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Later in the day, we walked around St. Stephen’s Green, a peaceful public park complete with fountains and swans, and checked out the Natural History Museum (which had exhibits upon exhibits on animals), as well as the National Gallery of Ireland, where paintings by artists like Goya, Monet, and Picasso were displayed! We then decided to go home to rest up for a big day the next day.

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On Saturday, 2/25, we had an day tour with Wild Rover Tours to the Cliffs of Moher, Atlantic Edge, and Galway City. First stop, the cliffs! It took around 3 hours to get there, and once we did, we were disappointed to discover that the views were covered by a heavy fog. We had 2 hours to spend at the cliffs, and our tour guide said to try to make the most out of it, and not to worry because the fog comes and goes fairly quickly! Lucky enough, we were able to catch some spectacular shots of the cliffs during some of the moments in which the fog was lighter and the sun came out. I tried to be reallyyy careful walking along the cliffs because it was pretty slippery and muddy, and according to our guide, one person a month dies at the cliffs, so I made very sure that that person wasn’t me!

Next, we took a quick 20 minute stop by the the Wild Atlantic Way/Atlantic Edge, and snapped some nice pictures by the ocean.

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Lastly, we stopped at Galway, a city around 2.5 hours west of Dublin. I had never heard of the city before, but apparently, it’s a fairly well know city, enough to have two songs written about the girls there (Galway Girl by Steve Earle and Galway Girl by Ed Sheeran).

The city was so cute and quaint. Our guide gave us a short tour of the city and informed us of some of its history. According to our guide, the Lynches were a prominent family line in Galway. The first mayor of Galway happened to be a Lynch, Pyerce Lynch. The family was given a monkey from the Spanish as a gift and one night, the castle they were residing in (now known as Lynch’s castle) caught on fire and they were unable to save their one year old son. However, history says that the monkey climbed up into the son’s room and saved the boy, but on the way down, fell to his death, turning his back as he fell so that he would take the hit and not the boy.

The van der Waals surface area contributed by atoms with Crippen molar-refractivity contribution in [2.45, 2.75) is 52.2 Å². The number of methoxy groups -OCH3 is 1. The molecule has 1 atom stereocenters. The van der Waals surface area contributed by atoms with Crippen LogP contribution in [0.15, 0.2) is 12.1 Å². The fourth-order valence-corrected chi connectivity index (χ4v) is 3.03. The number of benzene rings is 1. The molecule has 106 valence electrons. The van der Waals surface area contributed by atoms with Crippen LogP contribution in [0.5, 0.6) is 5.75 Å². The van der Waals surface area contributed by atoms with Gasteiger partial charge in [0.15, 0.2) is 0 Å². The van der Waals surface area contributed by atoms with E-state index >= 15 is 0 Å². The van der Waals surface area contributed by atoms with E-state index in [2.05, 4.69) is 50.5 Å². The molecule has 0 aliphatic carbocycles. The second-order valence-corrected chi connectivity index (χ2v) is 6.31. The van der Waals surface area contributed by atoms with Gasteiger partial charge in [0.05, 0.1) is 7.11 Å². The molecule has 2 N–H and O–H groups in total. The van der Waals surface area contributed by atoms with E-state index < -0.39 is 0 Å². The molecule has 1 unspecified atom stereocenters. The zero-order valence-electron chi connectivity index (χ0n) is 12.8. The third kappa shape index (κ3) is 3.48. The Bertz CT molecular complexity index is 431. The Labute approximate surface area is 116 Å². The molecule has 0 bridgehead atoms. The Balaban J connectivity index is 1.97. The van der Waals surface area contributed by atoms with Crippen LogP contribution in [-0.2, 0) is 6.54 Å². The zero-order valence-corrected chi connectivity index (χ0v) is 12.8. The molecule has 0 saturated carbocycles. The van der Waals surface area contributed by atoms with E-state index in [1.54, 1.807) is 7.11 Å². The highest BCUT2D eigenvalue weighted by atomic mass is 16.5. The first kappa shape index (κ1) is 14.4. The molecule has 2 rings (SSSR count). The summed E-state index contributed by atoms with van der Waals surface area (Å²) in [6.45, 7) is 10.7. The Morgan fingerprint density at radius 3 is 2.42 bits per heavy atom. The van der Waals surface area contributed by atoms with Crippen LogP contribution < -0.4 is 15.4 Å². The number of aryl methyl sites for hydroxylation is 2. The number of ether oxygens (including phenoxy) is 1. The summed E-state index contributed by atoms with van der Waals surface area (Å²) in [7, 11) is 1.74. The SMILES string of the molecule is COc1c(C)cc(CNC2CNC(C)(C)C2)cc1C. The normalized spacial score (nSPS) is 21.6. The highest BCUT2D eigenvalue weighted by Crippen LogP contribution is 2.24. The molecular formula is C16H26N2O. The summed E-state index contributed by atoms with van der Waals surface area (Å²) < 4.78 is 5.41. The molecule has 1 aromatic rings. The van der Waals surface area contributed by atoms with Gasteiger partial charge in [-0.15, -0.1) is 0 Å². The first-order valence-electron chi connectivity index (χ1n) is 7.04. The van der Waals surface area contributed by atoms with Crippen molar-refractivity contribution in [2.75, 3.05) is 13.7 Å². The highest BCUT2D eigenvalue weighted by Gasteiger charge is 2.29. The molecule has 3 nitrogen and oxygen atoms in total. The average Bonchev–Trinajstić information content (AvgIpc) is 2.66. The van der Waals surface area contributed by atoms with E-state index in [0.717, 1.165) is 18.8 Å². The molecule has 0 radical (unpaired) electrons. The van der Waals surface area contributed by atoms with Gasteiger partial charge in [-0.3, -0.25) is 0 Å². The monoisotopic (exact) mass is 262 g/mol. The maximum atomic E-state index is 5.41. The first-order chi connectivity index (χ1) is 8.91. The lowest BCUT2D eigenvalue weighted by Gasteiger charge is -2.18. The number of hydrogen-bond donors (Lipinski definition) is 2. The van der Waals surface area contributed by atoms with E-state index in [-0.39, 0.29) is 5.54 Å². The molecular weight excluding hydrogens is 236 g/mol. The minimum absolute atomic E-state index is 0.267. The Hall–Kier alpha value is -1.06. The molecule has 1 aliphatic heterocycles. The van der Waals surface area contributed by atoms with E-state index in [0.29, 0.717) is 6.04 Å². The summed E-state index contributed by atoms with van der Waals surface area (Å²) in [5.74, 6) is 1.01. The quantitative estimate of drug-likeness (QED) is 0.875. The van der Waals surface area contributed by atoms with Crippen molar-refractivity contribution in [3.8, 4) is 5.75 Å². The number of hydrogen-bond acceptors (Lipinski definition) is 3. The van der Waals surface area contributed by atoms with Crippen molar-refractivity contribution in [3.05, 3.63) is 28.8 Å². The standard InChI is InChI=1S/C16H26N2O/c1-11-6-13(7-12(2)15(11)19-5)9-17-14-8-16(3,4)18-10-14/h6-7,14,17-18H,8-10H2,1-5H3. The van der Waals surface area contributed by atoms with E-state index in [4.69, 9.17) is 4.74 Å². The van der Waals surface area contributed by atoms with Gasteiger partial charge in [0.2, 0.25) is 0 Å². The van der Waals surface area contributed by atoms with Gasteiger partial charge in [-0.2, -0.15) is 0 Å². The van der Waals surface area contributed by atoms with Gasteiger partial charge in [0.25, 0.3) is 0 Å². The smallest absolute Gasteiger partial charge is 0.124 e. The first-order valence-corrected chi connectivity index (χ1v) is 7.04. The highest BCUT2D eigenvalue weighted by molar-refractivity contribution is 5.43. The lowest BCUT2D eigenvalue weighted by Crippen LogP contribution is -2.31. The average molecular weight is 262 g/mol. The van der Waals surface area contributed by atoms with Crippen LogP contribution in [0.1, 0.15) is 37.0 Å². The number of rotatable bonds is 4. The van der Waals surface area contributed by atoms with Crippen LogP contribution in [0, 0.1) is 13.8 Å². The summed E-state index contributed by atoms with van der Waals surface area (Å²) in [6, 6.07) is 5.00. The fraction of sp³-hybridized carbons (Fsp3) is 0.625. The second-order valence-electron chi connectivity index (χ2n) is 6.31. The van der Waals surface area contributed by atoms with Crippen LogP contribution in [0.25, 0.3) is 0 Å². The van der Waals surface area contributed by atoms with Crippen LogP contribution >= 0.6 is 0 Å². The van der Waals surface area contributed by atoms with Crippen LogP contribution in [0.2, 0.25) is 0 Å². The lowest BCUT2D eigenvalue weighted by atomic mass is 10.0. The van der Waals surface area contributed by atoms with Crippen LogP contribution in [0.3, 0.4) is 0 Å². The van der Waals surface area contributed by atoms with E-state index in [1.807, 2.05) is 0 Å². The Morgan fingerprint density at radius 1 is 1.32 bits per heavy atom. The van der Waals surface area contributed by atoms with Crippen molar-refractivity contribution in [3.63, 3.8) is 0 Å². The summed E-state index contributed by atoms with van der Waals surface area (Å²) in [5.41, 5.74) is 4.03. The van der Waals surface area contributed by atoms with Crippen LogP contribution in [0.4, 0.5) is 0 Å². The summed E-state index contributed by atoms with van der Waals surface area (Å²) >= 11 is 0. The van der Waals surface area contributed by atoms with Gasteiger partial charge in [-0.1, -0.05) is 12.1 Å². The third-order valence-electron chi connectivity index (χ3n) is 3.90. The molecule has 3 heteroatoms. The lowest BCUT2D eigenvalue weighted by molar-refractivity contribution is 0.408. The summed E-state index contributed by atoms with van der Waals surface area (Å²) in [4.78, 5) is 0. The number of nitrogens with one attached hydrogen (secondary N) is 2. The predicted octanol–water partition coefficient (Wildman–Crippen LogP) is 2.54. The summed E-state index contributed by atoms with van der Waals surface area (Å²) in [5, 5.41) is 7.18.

Years later, the son ended up killing a man who he thought was eyeing his lady (talk about jealousy!). His father, Pyerce, who was also the mayor, was thus faced with the tough decision of how he was going to punish his son. His son ended up being charged with murder but because he was the mayor’s son, no one would carry out the sentence. So instead, Pyerce ended up hanging a rope around his son’s neck and throwing him out the window of Lynch’s castle until he hung dead to show the people of Galway that everyone is held responsible under the law. This is apparently where the term “lynching” comes from.  Pretty gruesome stuff, I know.

So that’s the entire recap of my week of traveling! It was a tiring, but also a super fun and exciting week. And I can’t believe I planned the whole thing on my own! I can’t wait for my next trip xx